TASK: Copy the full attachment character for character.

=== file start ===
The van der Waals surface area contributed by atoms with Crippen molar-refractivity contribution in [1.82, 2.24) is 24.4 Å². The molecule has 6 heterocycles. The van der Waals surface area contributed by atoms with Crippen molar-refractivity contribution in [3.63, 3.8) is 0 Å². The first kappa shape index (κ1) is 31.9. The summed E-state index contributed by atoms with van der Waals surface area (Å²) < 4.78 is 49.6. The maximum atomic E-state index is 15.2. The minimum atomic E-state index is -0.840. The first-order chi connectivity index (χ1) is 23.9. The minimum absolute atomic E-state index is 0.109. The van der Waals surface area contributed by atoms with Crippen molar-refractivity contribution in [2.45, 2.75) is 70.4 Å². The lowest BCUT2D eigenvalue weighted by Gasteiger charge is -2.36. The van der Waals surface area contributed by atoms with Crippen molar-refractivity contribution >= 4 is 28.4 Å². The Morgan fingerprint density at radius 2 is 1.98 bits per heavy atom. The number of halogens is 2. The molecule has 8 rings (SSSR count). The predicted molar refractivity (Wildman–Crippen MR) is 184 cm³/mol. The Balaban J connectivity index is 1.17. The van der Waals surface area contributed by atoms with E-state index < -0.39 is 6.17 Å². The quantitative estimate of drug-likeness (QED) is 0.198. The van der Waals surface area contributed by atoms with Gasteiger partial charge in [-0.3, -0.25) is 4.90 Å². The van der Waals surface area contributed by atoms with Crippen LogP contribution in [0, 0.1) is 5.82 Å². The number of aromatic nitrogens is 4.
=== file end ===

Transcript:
The van der Waals surface area contributed by atoms with Crippen molar-refractivity contribution in [1.82, 2.24) is 24.4 Å². The molecule has 6 heterocycles. The van der Waals surface area contributed by atoms with Crippen molar-refractivity contribution in [3.63, 3.8) is 0 Å². The first kappa shape index (κ1) is 31.9. The summed E-state index contributed by atoms with van der Waals surface area (Å²) < 4.78 is 49.6. The maximum atomic E-state index is 15.2. The minimum atomic E-state index is -0.840. The first-order chi connectivity index (χ1) is 23.9. The minimum absolute atomic E-state index is 0.109. The van der Waals surface area contributed by atoms with Crippen molar-refractivity contribution in [2.45, 2.75) is 70.4 Å². The lowest BCUT2D eigenvalue weighted by Gasteiger charge is -2.36. The van der Waals surface area contributed by atoms with Crippen molar-refractivity contribution >= 4 is 28.4 Å². The Morgan fingerprint density at radius 2 is 1.98 bits per heavy atom. The number of halogens is 2. The molecule has 8 rings (SSSR count). The predicted molar refractivity (Wildman–Crippen MR) is 184 cm³/mol. The Balaban J connectivity index is 1.17. The van der Waals surface area contributed by atoms with E-state index < -0.39 is 6.17 Å². The quantitative estimate of drug-likeness (QED) is 0.198. The van der Waals surface area contributed by atoms with Gasteiger partial charge in [-0.3, -0.25) is 4.90 Å². The van der Waals surface area contributed by atoms with Crippen LogP contribution in [0, 0.1) is 5.82 Å². The number of aromatic nitrogens is 4.